One can only hope that officials of one of the exporting countries named in the petition have also assimilated the lesson that there is precious little advantage to be derived from stating that they will do all they want to promote lower oil prices so as to eliminate marginal producers from the oil scene, since such statements can later find their way into vexatious anti-dumping petitions initiated by the prospective victims of such a low-oil-price policy.

Now, the oil producers involved in the case could be excused for thinking that its didactic aspects were not worth all their trouble and expense. Surely the case must have produced a more tangible benefit, something along the lines of what the Oil Daily reported at a very early point in the proceedings, when it carried a story that said that “some inside state oil company PDVSA reckon that any exposure that would come with an eventual anti-dumping case could have a silver lining. The company might then be able to shed some of its currently disadvantageous trading practices, including what one source terms netback pricing” (May 3, 1999: 9). We have yet to see whether this particular silver lining will ever materialize but, in the meantime, oil producers large and small, private and state-owned, can take comfort from the fact that SDO probably has managed to draw a line in the sand, in terms of setting a floor of sorts for oil prices.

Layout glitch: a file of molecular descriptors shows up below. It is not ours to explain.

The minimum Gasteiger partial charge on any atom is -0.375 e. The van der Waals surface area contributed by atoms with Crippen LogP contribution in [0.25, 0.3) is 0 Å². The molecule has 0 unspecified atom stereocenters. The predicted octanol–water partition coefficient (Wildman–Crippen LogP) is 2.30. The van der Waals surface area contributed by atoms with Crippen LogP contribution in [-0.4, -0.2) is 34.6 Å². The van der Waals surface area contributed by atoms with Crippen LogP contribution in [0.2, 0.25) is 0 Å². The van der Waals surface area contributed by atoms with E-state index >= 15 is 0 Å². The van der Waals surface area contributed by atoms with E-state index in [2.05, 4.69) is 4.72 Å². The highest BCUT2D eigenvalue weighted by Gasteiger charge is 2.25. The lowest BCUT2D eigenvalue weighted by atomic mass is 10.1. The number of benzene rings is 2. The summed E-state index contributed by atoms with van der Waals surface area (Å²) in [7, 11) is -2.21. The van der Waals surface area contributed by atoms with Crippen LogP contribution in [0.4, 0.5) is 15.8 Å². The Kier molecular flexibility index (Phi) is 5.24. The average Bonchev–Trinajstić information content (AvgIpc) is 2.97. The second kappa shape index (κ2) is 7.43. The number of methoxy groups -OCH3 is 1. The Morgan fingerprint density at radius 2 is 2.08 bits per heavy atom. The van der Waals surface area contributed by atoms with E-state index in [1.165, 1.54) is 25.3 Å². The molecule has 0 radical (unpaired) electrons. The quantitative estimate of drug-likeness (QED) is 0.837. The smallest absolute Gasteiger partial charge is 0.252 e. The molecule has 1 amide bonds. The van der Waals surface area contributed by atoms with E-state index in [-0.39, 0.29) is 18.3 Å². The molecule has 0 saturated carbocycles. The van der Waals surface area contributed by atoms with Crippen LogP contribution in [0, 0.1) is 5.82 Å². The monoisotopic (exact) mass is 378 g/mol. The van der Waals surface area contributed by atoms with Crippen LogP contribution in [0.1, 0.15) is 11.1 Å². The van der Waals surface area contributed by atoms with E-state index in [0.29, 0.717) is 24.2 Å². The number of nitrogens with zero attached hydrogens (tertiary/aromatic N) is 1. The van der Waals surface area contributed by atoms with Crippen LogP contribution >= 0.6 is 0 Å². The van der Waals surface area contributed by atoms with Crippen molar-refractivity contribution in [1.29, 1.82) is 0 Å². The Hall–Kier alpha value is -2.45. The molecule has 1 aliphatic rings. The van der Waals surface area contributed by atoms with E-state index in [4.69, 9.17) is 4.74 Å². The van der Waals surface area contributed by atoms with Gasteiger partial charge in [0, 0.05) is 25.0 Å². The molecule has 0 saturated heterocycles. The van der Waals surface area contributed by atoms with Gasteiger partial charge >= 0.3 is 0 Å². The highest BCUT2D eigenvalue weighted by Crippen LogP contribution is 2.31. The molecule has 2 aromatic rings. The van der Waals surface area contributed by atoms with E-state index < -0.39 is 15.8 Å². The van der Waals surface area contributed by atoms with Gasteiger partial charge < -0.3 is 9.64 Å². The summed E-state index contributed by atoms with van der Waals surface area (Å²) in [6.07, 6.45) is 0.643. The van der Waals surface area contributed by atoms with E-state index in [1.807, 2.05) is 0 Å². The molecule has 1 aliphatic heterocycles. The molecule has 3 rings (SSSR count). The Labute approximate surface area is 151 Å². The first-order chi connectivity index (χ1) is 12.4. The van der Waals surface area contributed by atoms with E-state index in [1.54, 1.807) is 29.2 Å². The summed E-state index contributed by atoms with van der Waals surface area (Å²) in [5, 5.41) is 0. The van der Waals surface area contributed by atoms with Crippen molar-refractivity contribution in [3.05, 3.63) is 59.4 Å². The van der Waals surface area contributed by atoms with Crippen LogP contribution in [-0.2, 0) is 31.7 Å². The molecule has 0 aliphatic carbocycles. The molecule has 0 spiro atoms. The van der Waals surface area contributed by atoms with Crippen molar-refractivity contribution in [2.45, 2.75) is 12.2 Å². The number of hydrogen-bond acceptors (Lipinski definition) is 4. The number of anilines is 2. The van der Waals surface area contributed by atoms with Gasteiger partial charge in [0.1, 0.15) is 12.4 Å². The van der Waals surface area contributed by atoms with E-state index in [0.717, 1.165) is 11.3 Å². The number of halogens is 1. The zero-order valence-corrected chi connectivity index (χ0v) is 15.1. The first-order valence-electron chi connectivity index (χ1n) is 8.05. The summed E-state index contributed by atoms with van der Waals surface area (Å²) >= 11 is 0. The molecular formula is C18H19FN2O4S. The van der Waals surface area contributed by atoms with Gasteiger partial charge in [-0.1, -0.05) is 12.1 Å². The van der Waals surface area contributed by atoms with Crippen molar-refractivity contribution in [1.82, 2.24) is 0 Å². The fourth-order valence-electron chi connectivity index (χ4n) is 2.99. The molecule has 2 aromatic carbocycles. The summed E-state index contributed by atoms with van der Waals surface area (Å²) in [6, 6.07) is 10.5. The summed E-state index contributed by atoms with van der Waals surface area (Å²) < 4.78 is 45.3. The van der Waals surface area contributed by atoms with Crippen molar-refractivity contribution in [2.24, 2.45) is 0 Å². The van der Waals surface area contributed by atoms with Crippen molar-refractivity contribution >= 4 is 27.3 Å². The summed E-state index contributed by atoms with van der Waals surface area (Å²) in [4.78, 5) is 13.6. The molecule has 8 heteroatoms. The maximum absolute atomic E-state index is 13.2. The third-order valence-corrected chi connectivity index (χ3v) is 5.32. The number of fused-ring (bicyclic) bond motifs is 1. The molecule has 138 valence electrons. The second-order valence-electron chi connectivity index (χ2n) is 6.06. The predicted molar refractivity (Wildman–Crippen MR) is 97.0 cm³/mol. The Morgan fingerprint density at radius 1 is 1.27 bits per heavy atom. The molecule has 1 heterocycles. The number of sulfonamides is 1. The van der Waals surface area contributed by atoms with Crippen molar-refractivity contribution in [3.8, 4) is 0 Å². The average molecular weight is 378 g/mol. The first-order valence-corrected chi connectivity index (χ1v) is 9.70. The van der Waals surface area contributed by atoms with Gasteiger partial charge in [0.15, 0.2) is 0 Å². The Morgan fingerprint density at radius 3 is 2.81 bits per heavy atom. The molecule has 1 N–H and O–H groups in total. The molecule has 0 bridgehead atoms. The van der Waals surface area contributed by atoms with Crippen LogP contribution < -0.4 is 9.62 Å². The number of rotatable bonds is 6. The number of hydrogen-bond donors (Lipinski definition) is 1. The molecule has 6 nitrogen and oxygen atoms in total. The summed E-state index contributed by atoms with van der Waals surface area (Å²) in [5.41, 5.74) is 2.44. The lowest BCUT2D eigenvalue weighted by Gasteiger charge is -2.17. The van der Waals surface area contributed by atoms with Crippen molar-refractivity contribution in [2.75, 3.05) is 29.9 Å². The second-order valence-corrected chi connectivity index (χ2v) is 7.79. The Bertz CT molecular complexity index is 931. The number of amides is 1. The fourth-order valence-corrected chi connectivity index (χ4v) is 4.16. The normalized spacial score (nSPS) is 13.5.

What exactly do we mean by this? Well, that even though SDO’s petition was ultimately unsuccessful in terms of its stated objectives, it has created a rather obvious but nevertheless important precedent; namely, it has made oil the subject of US anti-dumping legislation. This fact is pregnant with implications for the oil market because DOC’s decision against SDO does not create administrative precedent regarding future standing calculations for any similar anti-dumping cases. In other words, were oil prices to start falling as they did in late 1997, small American oil producers could once again initiate an anti-dumping petition similar to that presented by SDO and, unlike what happened this time round, the DOC might decide not to include oil importers in its standing calculations.

Thus, all the major exporters of oil to the US now have to go about their business in the knowledge that their – willing or unwilling – participation in any open battle for market share in the USA could lead to their involvement in a nasty anti-dumping battle with a potentially disastrous outcome. This would be made all the more unpalatable by the fact that a negative turn of events would affect exporters very differently (it should be born in mind that in SDO’s final revised petition to the DOC, the requested anti-dumping duties ranged from 15 per cent for Mexico to 177 per cent for Venezuela). Perversely enough, then, the Damocles sword which has been created by SDO’s petition will probably exert greater deterrent effect on the production policies and commercial strategies of trigger-happy oil exporters than the knowledge that their national economies – and themselves – stand to be totally ruined by any period of sustained low oil prices. Thus, even though some key national oil company (NOC) officials still subscribe to the theory that posits that big producers should dedicate all their efforts towards driving higher-cost producers out of business, the pernicious effects on the oil price which this theory has had, will hopefully be tempered by these same executives’ unwillingness to risk the imposition of punitive tariffs on their oil exports to the USA.

SDO, then, seems to have inadvertently come up with an antidote of sorts to the disastrous gospel of market share à outrance preached by a number of officials of oil-exporting countries, former oil ministers and consultants, and practised to devastating effects as recently as 1995-98.

By: Juan Carlos Boué


Energy Policy , Oil